61. Lee HW, Blasco MA, Gottlieb GJ, Horner JW, 2nd, Greider CW, DePinho RA. Essential role of mouse telomerase in highly proliferative organs. Nature. 1998; 392:569-574.

62. Garcia-Cao I, Garcia-Cao M, Tomas-Loba A, Martin-Caballero J, Flores JM, Klatt P, Blasco MA, Serrano M. Increased p53 activity does not accelerate telomere-driven ageing. EMBO Rep. 2006; 7:546-552.

63. Coviello-McLaughlin GM, Prowse KR. Telomere length regulation during postnatal development and ageing in Mus spretus. Nucleic Acids Res. 1997; 25:3051-3058.

64. Canela A, Martin-Caballero J, Flores JM, Blasco MA. Constitutive expression of tert in thymocytes leads to increased incidence and dissemination of T-cell lymphoma in Lck-Tert mice. Mol Cell Biol. 2004; 24:4275-4293.

65. Gonzalez-Suarez E, Samper E, Ramirez A, Flores JM, Martin-Caballero J, Jorcano JL, Blasco MA. Increased epidermal tumors and increased skin wound healing in transgenic mice overexpressing the catalytic subunit of telomerase, mTERT, in basal keratinocytes. EMBO J. 2001; 20:2619-2630.

66. Gonzalez-Suarez E, Geserick C, Flores JM, Blasco MA. Antagonistic effects of telomerase on cancer and aging in K5-mTert transgenic mice. Oncogene. 2005; 24:2256-2270.

67. Gu J, Spitz MR, Zhao H, Lin J, Grossman HB, Dinney CP, Wu X. Roles of tumor suppressor and telomere maintenance genes in cancer and aging--an epidemiological study. Carcinogenesis. 2005; 26:1741-1747.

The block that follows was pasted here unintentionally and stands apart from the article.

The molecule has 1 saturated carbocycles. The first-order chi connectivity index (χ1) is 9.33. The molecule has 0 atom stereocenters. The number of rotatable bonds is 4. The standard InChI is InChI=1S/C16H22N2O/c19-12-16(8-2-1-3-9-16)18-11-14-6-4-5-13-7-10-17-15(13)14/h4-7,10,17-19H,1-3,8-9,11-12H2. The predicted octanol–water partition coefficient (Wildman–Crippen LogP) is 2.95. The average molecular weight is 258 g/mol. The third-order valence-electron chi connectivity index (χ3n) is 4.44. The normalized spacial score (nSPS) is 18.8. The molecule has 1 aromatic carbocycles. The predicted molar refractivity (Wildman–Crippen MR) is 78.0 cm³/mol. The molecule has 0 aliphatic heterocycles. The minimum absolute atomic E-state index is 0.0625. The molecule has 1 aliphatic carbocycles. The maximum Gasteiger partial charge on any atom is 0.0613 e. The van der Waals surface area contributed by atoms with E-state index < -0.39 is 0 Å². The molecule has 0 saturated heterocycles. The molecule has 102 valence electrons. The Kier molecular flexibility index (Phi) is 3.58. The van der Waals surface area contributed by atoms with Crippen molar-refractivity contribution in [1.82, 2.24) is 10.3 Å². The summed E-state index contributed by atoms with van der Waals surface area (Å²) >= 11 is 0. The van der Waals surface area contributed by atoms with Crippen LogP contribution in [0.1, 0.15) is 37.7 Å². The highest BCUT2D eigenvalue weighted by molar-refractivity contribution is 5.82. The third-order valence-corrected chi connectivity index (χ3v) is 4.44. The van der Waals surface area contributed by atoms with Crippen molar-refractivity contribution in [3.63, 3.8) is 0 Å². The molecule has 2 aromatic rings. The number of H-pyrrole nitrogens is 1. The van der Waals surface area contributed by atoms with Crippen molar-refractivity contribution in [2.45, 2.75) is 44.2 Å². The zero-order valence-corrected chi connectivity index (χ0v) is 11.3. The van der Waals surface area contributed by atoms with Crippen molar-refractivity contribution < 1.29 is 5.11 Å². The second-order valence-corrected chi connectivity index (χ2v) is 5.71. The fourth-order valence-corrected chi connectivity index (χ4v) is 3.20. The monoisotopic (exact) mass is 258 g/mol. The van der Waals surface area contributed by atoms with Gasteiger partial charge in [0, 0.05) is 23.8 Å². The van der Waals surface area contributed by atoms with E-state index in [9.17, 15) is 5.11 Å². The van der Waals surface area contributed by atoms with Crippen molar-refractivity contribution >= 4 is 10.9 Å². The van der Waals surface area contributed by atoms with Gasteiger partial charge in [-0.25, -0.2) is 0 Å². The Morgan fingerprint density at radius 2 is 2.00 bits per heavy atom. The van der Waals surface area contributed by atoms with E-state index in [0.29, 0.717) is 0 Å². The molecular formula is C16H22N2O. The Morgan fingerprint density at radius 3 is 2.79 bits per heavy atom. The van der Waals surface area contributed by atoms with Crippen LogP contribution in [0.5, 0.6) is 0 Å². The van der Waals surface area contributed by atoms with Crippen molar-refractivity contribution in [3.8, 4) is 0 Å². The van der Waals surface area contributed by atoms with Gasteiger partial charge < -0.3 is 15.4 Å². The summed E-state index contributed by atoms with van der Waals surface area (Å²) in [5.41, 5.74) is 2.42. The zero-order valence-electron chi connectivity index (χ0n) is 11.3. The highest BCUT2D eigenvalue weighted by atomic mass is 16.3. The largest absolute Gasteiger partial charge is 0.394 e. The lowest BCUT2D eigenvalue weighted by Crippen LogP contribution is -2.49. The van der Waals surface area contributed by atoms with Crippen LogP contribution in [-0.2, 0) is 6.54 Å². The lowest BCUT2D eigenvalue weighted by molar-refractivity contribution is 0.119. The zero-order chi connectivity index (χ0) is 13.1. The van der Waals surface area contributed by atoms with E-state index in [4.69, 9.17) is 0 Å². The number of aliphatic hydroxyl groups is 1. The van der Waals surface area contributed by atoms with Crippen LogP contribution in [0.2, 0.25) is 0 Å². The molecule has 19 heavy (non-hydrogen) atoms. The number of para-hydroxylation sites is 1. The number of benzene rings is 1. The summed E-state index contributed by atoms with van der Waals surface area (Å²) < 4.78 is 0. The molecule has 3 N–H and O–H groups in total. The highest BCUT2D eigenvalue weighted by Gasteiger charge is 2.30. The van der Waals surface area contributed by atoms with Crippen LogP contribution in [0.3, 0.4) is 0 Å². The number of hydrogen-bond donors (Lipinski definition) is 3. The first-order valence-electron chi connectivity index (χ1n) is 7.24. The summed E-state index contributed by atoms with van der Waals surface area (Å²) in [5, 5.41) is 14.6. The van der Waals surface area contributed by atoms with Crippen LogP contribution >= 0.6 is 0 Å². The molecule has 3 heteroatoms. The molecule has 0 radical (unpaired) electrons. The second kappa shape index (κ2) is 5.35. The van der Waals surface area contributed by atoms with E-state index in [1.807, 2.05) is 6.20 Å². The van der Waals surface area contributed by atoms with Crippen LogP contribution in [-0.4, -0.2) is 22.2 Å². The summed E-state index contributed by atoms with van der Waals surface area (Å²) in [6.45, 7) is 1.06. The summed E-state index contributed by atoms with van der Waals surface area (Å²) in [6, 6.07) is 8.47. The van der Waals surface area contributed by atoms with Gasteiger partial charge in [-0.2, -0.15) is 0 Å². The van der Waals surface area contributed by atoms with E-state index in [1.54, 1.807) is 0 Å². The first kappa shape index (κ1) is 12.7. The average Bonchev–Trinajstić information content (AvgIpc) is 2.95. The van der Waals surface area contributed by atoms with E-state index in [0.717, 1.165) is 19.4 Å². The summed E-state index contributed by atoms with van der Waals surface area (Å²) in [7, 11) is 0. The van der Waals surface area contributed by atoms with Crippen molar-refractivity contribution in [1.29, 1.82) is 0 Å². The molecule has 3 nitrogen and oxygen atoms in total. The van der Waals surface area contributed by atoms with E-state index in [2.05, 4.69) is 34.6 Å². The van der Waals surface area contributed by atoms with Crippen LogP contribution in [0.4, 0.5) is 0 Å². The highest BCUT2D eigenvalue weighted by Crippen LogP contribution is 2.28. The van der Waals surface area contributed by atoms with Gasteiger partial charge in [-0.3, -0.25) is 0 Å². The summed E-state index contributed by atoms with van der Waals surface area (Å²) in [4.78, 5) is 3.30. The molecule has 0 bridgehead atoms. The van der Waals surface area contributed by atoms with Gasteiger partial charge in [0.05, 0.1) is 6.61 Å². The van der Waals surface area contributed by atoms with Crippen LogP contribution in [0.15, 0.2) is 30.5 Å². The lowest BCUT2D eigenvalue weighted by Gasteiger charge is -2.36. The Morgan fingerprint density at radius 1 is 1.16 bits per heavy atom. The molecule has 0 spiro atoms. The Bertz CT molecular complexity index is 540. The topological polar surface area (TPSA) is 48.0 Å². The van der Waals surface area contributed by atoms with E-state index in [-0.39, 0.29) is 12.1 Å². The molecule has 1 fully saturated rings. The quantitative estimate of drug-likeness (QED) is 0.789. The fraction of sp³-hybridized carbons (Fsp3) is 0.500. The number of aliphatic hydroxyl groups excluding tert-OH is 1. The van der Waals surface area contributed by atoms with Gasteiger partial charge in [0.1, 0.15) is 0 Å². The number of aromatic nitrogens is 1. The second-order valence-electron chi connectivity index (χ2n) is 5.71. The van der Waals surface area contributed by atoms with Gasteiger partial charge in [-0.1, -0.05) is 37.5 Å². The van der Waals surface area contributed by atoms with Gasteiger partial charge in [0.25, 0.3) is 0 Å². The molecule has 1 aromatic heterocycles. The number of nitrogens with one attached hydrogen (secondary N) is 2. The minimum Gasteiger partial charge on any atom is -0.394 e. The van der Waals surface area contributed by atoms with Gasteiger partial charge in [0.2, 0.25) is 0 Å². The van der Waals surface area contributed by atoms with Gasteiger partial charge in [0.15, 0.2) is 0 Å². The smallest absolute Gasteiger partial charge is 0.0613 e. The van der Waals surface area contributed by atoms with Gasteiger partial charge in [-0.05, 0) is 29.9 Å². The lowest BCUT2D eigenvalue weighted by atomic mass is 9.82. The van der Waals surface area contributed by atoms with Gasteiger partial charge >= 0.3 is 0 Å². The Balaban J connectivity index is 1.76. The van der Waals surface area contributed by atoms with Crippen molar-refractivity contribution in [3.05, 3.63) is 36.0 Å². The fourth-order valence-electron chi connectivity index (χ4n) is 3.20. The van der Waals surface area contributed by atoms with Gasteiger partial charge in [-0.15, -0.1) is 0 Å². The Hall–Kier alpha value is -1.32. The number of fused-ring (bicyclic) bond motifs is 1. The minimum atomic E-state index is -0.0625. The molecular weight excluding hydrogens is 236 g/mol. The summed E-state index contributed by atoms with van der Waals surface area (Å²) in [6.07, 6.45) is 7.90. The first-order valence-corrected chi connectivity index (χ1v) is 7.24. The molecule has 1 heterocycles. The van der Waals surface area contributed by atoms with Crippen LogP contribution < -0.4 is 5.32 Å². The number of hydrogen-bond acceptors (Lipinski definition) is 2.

68. Choudhury AR, Ju Z, Djojosubroto MW, Schienke A, Lechel A, Schaetzlein S, Jiang H, Stepczynska A, Wang C, Buer J, Lee HW, von Zglinicki T, Ganser A, Schirmacher P, Nakauchi H, Rudolph KL. Cdkn1a deletion improves stem cell function and lifespan of mice with dysfunctional telomeres without accelerating cancer formation. Nat Genet. 2007; 39:99-105.

69. Chin L, Artandi SE, Shen Q, Tam A, Lee SL, Gottlieb GJ, Greider CW, DePinho RA. p53 deficiency rescues the adverse effects of telomere loss and cooperates with telomere dysfunction to accelerate carcinogenesis. Cell. 1999; 97:527-538.

70. Collado M, Blasco MA, Serrano M. Cellular senescence in cancer and aging. Cell. 2007; 130:223-233.

71. Smit MA, Peeper DS. Epithelial-mesenchymal transition and senescence: two cancer-related processes are crossing paths. Aging (Albany NY). 2010; 2:735-741.

72. Maier B, Gluba W, Bernier B, Turner T, Mohammad K, Guise T, Sutherland A, Thorner M, Scrable H. Modulation of mammalian life span by the short isoform of p53. Genes Dev. 2004; 18:306-319.

73. Tyner SD, Venkatachalam S, Choi J, Jones S, Ghebranious N, Igelmann H, Lu X, Soron G, Cooper B, Brayton C, Hee Park S, Thompson T, Karsenty G, Bradley A, Donehower LA. p53 mutant mice that display early ageing-associated phenotypes. Nature. 2002; 415:45-53.